Spring marathons are on the horizon. One of my favorite races, the Grandma’s Marathon, is quickly approaching and you may be one of the thousands of people gearing up for the big race. Whether you are training for 26.2 milers or helping at the toddler trot, wholesome pre-race fuel is essential.
Good pre-race fuel doesn’t mean a large plateful of spaghetti the night before the race. “When you eat a bowl of spaghetti, most of the carbs are stored as glycogen in your muscles and liver. Glycogen is your body’s most easily accessible form of energy, but it’s not the only source. During a half or full marathon you burn both glycogen and fat. But the latter is not as efficient, which means your body has to work harder to convert it into fuel.” (McDowell, Dimity. “Fill ‘Er Up.” Runner’s World Nov. 2011)
Hitting “the wall”
Your body will naturally burn the easiest form of fuel first, glycogen. But when you run out of glycogen during a race you hit “the wall”. This happens because your body has to redirect its energy, away from supplying energy to your muscles, to turning fat into energy.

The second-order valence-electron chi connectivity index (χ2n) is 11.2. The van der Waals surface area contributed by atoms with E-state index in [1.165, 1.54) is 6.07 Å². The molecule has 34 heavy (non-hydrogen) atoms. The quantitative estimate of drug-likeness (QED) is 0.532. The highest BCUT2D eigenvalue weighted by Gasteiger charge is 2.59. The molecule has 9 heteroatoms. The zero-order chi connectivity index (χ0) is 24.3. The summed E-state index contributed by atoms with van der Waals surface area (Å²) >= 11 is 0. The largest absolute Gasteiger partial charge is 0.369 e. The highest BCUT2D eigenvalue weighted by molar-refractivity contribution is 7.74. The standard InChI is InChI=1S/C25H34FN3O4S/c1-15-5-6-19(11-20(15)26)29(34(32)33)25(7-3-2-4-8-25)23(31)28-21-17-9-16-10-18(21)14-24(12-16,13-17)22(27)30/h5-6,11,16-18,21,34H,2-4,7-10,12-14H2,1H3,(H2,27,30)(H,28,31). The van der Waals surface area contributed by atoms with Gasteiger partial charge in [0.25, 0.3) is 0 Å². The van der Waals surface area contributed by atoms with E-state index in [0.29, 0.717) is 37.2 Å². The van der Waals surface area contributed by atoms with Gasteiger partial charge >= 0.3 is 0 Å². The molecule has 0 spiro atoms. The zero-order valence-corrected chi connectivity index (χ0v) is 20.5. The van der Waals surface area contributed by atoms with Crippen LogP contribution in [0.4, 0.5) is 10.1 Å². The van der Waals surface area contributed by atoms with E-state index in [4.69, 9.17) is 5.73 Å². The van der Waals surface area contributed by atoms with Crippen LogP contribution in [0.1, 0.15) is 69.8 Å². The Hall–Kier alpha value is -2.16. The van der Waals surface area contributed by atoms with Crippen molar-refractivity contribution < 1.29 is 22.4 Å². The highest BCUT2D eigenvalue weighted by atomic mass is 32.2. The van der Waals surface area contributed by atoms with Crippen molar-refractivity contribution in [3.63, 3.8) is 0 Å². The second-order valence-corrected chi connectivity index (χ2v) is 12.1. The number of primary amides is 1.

Nutrition ideas to avoid the wall
- Increase, not load, your carbohydrate consumption two to three days before the race. Doing so will build up a supply of glycogen in your muscles.
- Select easy-to-digest, high carb, low fiber foods such as white bread, baked potatoes without the skin, bagels, rice, tortillas, and yogurt. If you consume too many fibrous foods, you might experience “undesirable reactions” during the race.
- Avoid high-fat foods as they take longer to digest.
- Stay hydrated.
- Avoid sugary drinks (that could include some sports performance drinks). Sugar is going to give you a “false” energy rush, and then cause your running-metabolism to drop as the quick burning energy of sugar is gone. Also, some of these sports drinks can cause an adverse reaction in your body.